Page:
Could he have low testosterone?
If your guy seems unusually lethargic, he could have low testosteroneBy Michelle Villett
Testosterone is the chief male sex hormone, and plays an important role in men’s overall well-being and health. “Produced in the testicles, it travels to the centres in the brain responsible for mood, cognition and libido,” says Dr. Jerald Bain, an endocrinologist at Mount Sinai Hospital in Toronto. “It also stimulates red blood cell formation and helps maintain bone strength.”
But when the body doesn’t make enough, men can experience poor concentration, decreased motivation, lethargy and a low sex drive. The testes themselves need testosterone for normal sperm production. Bain estimates that up to 50 percent of men over age 50 have low- or below-normal bioavailable testosterone levels. Lack of treatment could lead to osteoporosis and erectile dysfunction, and a recent study found that men with low testosterone may even die earlier.
Testosterone levels do drop gradually as men grow older—one study showed a decline of 1.2 percent per year after age 25. “Probably a significant number of Canadian men are symptomatic due to reduced testosterone availablilty and are not being diagnosed or treated,” says Bain. A simple blood test can determine if your man is manufacturing enough. Bain says the normal range varies depending on the test laboratory, but in general, anything below eight to 10 nanomoles per litre is deficient.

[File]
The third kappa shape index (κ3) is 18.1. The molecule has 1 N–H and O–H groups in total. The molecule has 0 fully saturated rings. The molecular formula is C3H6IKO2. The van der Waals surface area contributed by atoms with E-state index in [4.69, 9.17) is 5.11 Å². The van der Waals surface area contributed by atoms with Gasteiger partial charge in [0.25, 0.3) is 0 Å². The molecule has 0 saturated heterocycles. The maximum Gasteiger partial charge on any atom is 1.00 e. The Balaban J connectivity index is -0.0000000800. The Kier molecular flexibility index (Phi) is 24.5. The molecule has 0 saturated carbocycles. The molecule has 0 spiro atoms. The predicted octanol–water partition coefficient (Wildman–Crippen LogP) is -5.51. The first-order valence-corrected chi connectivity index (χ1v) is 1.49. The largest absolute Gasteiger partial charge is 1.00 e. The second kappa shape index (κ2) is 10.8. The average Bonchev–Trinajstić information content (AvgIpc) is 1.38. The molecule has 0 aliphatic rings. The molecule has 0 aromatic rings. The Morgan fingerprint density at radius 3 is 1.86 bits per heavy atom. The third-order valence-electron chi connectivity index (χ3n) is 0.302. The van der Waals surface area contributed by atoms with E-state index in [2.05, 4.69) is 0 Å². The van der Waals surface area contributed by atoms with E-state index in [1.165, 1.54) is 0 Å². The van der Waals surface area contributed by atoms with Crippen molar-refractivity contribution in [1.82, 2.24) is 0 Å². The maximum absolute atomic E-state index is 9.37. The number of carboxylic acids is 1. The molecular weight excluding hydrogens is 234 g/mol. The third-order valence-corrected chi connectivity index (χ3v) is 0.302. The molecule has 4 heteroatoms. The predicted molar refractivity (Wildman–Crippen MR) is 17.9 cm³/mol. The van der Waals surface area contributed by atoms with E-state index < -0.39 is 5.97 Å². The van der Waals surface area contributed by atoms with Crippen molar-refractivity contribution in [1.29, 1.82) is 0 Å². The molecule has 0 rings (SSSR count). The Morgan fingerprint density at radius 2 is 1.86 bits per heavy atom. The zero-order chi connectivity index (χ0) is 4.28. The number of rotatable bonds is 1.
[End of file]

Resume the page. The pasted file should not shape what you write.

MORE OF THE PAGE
Some potential causes
Low testosterone may result from a problem within the testes (due to aging, infection or inflammation caused by viruses), or from reduced secretion of luteinizing hormone. Created by the pituitary gland, it triggers the release of testosterone in pulses at 90-minute intervals. “When this pulsing pattern stops, testosterone falls and causes symptoms,” says Dr. Richard Spark, director of the Steroid Research Lab at Beth Israel Deaconess Medical Center in Boston and an associate clinical professor of medicine at Harvard Medical School. Nobody knows why the pulses stop in some men and not in others.
Bain says new research links low testosterone with obesity, diabetes, high blood pressure, high cholesterol and coronary artery disease. Chromosomal abnormalities or tumours on the pituitary gland can also play a role, as can testicular cancer. Since this cancer occurs more frequently in young men, they should do regular self-exams (look for a hard mass or nodule within the testes), and make sure a doctor also examines the area during annual checkups.
To restore testosterone levels, an endocrinologist can provide it in several forms: injection, daily pills or topical patches and gels. (None are similar to drugs such as Viagra that only treat erectile dysfunction.) “The gold standard is injection into the buttocks every two weeks,” says Bain. The other formats need to be absorbed into the body, and people absorb them at different rates. But be patient. Though results are detectable immediately in the blood, Spark says it can take a month or more to notice a real difference. “By then, my patients tell me their mood has improved, along with their strength and libido.”
This article was originally titled "No energy?" in the October 2009 issue of Best Health. Subscribe today to get the full Best Health experience—and never miss an issue!—and make sure to check out what's new in the latest issue of Best Health.